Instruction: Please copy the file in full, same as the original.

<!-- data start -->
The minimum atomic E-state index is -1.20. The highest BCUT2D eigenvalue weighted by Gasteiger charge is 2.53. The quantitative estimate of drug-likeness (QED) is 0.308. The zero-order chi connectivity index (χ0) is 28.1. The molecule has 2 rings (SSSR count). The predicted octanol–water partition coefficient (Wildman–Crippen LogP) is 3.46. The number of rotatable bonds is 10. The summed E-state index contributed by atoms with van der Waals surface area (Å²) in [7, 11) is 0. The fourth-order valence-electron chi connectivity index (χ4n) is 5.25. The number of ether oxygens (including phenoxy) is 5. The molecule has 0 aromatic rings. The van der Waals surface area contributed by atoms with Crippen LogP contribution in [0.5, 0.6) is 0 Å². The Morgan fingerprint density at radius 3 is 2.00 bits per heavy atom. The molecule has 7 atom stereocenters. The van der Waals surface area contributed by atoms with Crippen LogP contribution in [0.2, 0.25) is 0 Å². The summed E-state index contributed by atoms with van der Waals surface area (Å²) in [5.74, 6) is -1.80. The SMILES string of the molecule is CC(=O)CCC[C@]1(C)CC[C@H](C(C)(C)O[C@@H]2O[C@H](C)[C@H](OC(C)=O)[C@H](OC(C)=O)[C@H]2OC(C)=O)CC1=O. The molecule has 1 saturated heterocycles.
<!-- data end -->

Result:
The minimum atomic E-state index is -1.20. The highest BCUT2D eigenvalue weighted by Gasteiger charge is 2.53. The quantitative estimate of drug-likeness (QED) is 0.308. The zero-order chi connectivity index (χ0) is 28.1. The molecule has 2 rings (SSSR count). The predicted octanol–water partition coefficient (Wildman–Crippen LogP) is 3.46. The number of rotatable bonds is 10. The summed E-state index contributed by atoms with van der Waals surface area (Å²) in [7, 11) is 0. The fourth-order valence-electron chi connectivity index (χ4n) is 5.25. The number of ether oxygens (including phenoxy) is 5. The molecule has 0 aromatic rings. The van der Waals surface area contributed by atoms with Crippen LogP contribution in [0.5, 0.6) is 0 Å². The Morgan fingerprint density at radius 3 is 2.00 bits per heavy atom. The molecule has 7 atom stereocenters. The van der Waals surface area contributed by atoms with Crippen LogP contribution in [0.2, 0.25) is 0 Å². The summed E-state index contributed by atoms with van der Waals surface area (Å²) in [5.74, 6) is -1.80. The SMILES string of the molecule is CC(=O)CCC[C@]1(C)CC[C@H](C(C)(C)O[C@@H]2O[C@H](C)[C@H](OC(C)=O)[C@H](OC(C)=O)[C@H]2OC(C)=O)CC1=O. The molecule has 1 saturated heterocycles.